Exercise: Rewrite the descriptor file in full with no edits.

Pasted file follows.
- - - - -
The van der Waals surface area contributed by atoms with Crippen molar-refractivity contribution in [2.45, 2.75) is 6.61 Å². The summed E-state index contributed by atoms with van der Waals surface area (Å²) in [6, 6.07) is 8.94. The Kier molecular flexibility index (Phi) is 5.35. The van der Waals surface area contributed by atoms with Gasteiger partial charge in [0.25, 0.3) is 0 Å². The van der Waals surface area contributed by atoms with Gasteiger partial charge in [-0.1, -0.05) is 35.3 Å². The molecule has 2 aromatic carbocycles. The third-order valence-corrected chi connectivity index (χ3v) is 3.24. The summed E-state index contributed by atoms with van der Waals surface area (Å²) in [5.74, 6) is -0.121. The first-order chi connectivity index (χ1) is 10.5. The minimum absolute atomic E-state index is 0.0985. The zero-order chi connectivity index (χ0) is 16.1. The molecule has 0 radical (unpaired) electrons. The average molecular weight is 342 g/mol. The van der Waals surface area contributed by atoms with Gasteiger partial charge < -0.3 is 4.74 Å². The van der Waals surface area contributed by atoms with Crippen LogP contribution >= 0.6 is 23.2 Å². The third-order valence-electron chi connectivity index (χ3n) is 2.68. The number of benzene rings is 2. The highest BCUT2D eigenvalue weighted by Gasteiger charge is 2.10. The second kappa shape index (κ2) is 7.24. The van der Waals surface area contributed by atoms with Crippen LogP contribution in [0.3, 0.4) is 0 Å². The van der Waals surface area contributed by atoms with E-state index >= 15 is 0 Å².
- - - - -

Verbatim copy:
The van der Waals surface area contributed by atoms with Crippen molar-refractivity contribution in [2.45, 2.75) is 6.61 Å². The summed E-state index contributed by atoms with van der Waals surface area (Å²) in [6, 6.07) is 8.94. The Kier molecular flexibility index (Phi) is 5.35. The van der Waals surface area contributed by atoms with Gasteiger partial charge in [0.25, 0.3) is 0 Å². The van der Waals surface area contributed by atoms with Gasteiger partial charge in [-0.1, -0.05) is 35.3 Å². The molecule has 2 aromatic carbocycles. The third-order valence-corrected chi connectivity index (χ3v) is 3.24. The summed E-state index contributed by atoms with van der Waals surface area (Å²) in [5.74, 6) is -0.121. The first-order chi connectivity index (χ1) is 10.5. The minimum absolute atomic E-state index is 0.0985. The zero-order chi connectivity index (χ0) is 16.1. The molecule has 0 radical (unpaired) electrons. The average molecular weight is 342 g/mol. The van der Waals surface area contributed by atoms with Gasteiger partial charge < -0.3 is 4.74 Å². The van der Waals surface area contributed by atoms with Crippen LogP contribution >= 0.6 is 23.2 Å². The third-order valence-electron chi connectivity index (χ3n) is 2.68. The number of benzene rings is 2. The highest BCUT2D eigenvalue weighted by Gasteiger charge is 2.10. The second kappa shape index (κ2) is 7.24. The van der Waals surface area contributed by atoms with Crippen LogP contribution in [0.3, 0.4) is 0 Å². The van der Waals surface area contributed by atoms with E-state index >= 15 is 0 Å².